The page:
Preference and Diversity-based Ranking in Network-Centric Information Management Systems

DisC Diversity

Result diversification has attracted considerable attention as a means of enhancing the quality of query results presented to users. Consider, for example, a user who wants to buy a camera and submits a related query. A diverse result, i.e., a result containing various brands and models with different pixel counts and other technical characteristics is intuitively more informative than a homogeneous result containing only cameras with similar features.

There have been various definitions of diversity, based on (i) content (or similarity), i.e., objects that are dissimilar to each other, (ii) novelty, i.e., objects that contain new information when compared to what was previously presented and (iii) semantic coverage, i.e., objects that belong to different categories or topics. Most previous approaches rely on assigning a diversity score to each object and then selecting either the k objects with the highest score for a given k or the objects with score larger than some threshold.

In this work, we address diversity through a different perspective. Let P be the set of objects in a query result. We consider two objects p1 and p2 in P to be similar, if dist(p1, p2) ≤ r for some distance function dist and real number r, where r is a tuning parameter that we call radius. Given P, we select a representative subset S ⊆ P to be presented to the user such that: (i) all objects in P are similar with at least one object in S and (ii) no two objects in S are similar with each other. The first condition ensures that all objects in P are represented, or covered, by at least one object in the selected subset. The second condition ensures that the selected objects of P are dissimilar, or independent. We call the set S r-Dissimilar and Covering subset or r-DisC diverse subset.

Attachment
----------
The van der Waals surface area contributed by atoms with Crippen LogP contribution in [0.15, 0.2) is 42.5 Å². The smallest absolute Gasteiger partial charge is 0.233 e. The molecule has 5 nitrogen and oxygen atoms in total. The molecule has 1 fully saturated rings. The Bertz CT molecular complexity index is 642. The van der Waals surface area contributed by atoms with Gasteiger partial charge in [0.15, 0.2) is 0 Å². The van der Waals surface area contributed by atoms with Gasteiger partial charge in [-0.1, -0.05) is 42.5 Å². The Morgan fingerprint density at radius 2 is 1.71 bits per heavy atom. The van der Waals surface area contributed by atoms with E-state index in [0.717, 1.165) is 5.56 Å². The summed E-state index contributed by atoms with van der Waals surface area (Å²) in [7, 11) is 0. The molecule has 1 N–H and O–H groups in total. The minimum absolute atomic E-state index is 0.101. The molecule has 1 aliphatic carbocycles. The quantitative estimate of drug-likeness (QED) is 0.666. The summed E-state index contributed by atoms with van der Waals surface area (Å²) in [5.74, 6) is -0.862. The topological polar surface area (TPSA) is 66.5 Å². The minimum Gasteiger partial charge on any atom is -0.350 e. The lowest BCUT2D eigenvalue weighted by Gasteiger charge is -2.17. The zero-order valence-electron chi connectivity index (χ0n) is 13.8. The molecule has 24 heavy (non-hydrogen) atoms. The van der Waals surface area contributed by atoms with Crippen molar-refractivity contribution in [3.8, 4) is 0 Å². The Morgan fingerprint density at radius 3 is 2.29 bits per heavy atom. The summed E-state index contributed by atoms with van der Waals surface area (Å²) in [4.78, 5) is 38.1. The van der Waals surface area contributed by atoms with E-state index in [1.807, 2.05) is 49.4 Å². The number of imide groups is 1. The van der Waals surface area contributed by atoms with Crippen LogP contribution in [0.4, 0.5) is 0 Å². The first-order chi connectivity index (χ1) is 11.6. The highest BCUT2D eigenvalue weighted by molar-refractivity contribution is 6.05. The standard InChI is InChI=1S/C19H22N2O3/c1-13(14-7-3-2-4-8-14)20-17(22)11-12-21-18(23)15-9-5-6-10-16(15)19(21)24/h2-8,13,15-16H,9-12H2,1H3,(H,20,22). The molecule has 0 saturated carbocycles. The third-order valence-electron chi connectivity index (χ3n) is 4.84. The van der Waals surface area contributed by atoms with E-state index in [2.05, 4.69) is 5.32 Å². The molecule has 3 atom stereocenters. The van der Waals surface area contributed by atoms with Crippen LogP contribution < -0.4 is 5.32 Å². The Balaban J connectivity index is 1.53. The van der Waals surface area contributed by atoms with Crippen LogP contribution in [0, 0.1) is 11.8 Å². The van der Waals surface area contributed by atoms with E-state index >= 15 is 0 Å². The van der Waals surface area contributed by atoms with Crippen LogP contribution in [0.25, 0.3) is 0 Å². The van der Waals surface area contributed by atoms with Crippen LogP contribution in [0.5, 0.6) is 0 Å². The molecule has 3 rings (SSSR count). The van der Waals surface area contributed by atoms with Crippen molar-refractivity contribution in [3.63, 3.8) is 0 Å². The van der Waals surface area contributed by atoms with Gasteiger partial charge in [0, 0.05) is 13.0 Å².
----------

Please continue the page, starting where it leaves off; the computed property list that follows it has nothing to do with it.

In contrary to previous approaches to diversification, we aim at computing subsets of objects that contain objects that are both dissimilar with each other and cover the whole result set. Furthermore, instead of specifying a required size k of the diverse set or a threshold, our tuning parameter r explicitly expresses the degree of diversification and determines the size of the diverse set. Increasing r results in smaller, more diverse subsets, while decreasing r results in larger, less diverse subsets. We call these operations, zooming-out and zooming-in respectively. One can also zoom-in or zoom-out locally to a specific object in the presented result.


Zooming. Selected objects are shown in bold. Circles denote
the radius r around the selected objects.

As an example, consider searching for cities in Greece. Figure 1 shows the results of this query diversified based on geographical location for an initial radius (a), after zooming-in (b), zooming-out (c) and local zooming-in a specific city (d).

We make the following contributions:

  • we propose a new, intuitive definition of diversity, called DisC diversity and compare it with other models,
  • we show that locating minimum DisC diverse subsets is an NP-hard problem and provide efficient heuristics along with approximation bounds,
  • we introduce adaptive diversification through zooming-in and zooming-out and present algorithms for their incremental computation as well as corresponding theoretical bounds,
  • we provide M-tree tailored algorithms and experimentally evaluate their performance.

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